Here, Today! let’s discuss samba file share service with Ubuntu 20.04 LTS. If you need to share files between Linux and MS Windows Systems, CIFS or SMB is the way to go. The CIFS protocol is a server-client model. The system that host file to share, need to run Samba server as well.CIFS is an extension of SMB or server message block, a protocol developed by Microsoft. In Linux, we can use Samba software to connect CIFS-SMB shares. Also, in a basic set of default samba configurations, there is a list of shares or locations. By default, these locations with few restrictions are available too for the remote client to access.
Samba services how work with Ubuntu 20.04 LTS, this is what we will learn today. Let’s begin.
What you will learn:
- Installing the package, with examples.
- How to configure services.
- Finally, how to mount and use samba shares.
- An Ubuntu 20.04 LTS Machine.
- Also, MS Windows Desktop.
- Samba packages, of course for Ubuntu.
- Good internet connectivity.
Get Samba File share services ready:
Let’s get the Server ready first. Go and download Ubuntu OS. Second, install all required software as well.
Make required file changes
Install samba packages
#apt install samba
Let’s have a look is samba services are running proper or not?
# systemctl status smbd
Let’s see which files are visible in Samba default directory, will look something like below:
#cd /etc/samba/ && ls gdbcommands smb.conf tls
Edit smb.conf file, it is recommended to take a backup of original file first.
Create a shred directory which you would be using to get accessed from MS Windows client, in our example we created folder named as “sambashare”.
# mkdir /home/ubnt/sambashare
Let’s edit /etc/samba/smb.conf file, Make required changed as per below, add changes at bottom of the .conf file:
# nano /etc/samba/smb.conf [Samba-Windows-Share] comment = for windows share path = /home/ubnt/sambashare read only = no browsable = yes
Press ctrl+o followed by ctrl+x to save and exit from file.
Allow samba on firewall and start service.
#ufw allow samba Rules updated Rules updated (v6) #service smbd restart
Setup Samba password and access shared folder
As, samba do not use default user’s password. Let’s defile samba password for existing user, in our case user is ubnt.
# sudo smbpasswd -a ubnt
Change file permissions for shared folder, so that end user can add or remove files, defile permissions as per your need.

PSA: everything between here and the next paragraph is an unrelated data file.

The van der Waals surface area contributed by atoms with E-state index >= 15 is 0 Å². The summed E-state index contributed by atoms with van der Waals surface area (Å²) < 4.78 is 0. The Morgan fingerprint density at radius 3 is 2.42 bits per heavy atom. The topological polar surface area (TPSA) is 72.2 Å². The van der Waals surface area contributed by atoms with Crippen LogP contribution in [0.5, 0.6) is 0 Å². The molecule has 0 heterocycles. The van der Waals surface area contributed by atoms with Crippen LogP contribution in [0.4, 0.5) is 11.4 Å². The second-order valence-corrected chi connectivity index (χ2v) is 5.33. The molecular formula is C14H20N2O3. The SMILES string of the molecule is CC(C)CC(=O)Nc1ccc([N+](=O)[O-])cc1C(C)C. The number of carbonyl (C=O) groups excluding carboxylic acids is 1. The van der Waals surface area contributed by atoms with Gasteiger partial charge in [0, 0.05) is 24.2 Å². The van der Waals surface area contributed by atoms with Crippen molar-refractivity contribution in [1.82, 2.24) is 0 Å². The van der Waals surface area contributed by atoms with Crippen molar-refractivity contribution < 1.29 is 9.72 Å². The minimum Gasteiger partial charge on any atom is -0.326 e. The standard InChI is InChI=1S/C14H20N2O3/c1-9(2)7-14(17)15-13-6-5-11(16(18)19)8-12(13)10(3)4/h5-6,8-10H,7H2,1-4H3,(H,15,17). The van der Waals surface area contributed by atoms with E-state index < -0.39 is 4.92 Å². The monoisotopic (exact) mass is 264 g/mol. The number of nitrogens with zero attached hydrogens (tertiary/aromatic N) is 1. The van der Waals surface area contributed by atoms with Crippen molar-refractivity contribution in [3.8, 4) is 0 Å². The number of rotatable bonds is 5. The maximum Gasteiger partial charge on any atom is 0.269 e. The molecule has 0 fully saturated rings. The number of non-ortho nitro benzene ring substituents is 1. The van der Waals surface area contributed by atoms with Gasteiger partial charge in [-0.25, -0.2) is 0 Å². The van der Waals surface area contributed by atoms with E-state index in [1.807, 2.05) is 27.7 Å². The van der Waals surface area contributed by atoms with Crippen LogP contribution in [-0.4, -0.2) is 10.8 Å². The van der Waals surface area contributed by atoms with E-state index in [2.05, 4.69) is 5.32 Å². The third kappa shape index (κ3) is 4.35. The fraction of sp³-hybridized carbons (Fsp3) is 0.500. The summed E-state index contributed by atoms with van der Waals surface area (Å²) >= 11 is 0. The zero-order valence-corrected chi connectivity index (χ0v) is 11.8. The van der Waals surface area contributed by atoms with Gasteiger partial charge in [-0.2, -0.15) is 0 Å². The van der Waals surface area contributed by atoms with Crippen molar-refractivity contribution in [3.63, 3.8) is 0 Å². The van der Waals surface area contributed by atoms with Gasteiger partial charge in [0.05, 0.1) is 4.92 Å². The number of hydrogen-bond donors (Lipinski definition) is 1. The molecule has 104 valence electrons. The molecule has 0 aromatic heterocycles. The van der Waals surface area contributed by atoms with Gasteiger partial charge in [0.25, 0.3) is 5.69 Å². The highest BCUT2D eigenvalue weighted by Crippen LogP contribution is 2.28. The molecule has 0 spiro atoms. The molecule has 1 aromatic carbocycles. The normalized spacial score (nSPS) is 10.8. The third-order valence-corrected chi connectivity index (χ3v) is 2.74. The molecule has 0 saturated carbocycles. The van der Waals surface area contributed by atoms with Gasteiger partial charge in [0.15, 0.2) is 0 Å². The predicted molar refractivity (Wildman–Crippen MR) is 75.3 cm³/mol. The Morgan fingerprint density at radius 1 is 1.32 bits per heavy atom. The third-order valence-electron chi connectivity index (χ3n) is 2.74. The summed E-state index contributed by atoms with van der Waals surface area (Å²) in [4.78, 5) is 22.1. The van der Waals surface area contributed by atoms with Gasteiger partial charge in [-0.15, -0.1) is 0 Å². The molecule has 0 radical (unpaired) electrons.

# chmod 777 /home/ubnt/sambashare/
Now, Samba server is ready, lets switch to MS Windows and see. Open Run and provide Samba server IP Address. In our scenario that IP address was 192.168.1.239.
press enter, shared folder creds which we have created in previous step is visible:
Give user id and password created recently with smbpasswd command, in my scenario first attempt login didn’t work, but don’t worry, give another try. it will work.
Lets try to create folder or file and see, whether that file is visible in Linux Machine or not. I have created Test_Folder and Test_File.
Lets have a look in Ubuntu Samba server, if these files are visible or not.
Bingo! we have created and tested samba server successfully. Give a try!!
I don’t know how to find what is the Samba server’s IP address on my PC.
you make it look so easy!
How to troubleshoot? My linux server is pingable from my windows laptop. The ss -pant | sort -k 6 command clearly shows that smbd is listening on ports TCP 445 and 139 on both IPv4 and IPv6. I have nmbd running as well, but it’s listening on UDP ports. 137 and 138. I looked at iptables and I see:
[email protected]:/etc/samba# iptables -L -n | fgrep -i udp
ufw-skip-to-policy-input udp — 0.0.0.0/0 0.0.0.0/0 udp dpt:137
ufw-skip-to-policy-input udp — 0.0.0.0/0 0.0.0.0/0 udp dpt:138
ufw-skip-to-policy-input udp — 0.0.0.0/0 0.0.0.0/0 udp dpt:67
ufw-skip-to-policy-input udp — 0.0.0.0/0 0.0.0.0/0 udp dpt:68
ACCEPT udp — 0.0.0.0/0 0.0.0.0/0 udp spt:67 dpt:68
ACCEPT udp — 0.0.0.0/0 18.104.22.168 udp dpt:5353
ACCEPT udp — 0.0.0.0/0 22.214.171.124 udp dpt:1900
ACCEPT udp — 0.0.0.0/0 0.0.0.0/0 ctstate NEW
ACCEPT udp — 0.0.0.0/0 0.0.0.0/0 multiport dports 137,138 /* ‘dapp_Samba’ */
I figured out the answer (actually, I found the answer on another page, Canonical Ubuntu Server docs https://ubuntu.com/server/docs/samba-file-server ): restart both the smbd and nmbd with the command:
systemctl restart smbd.service nmbd.service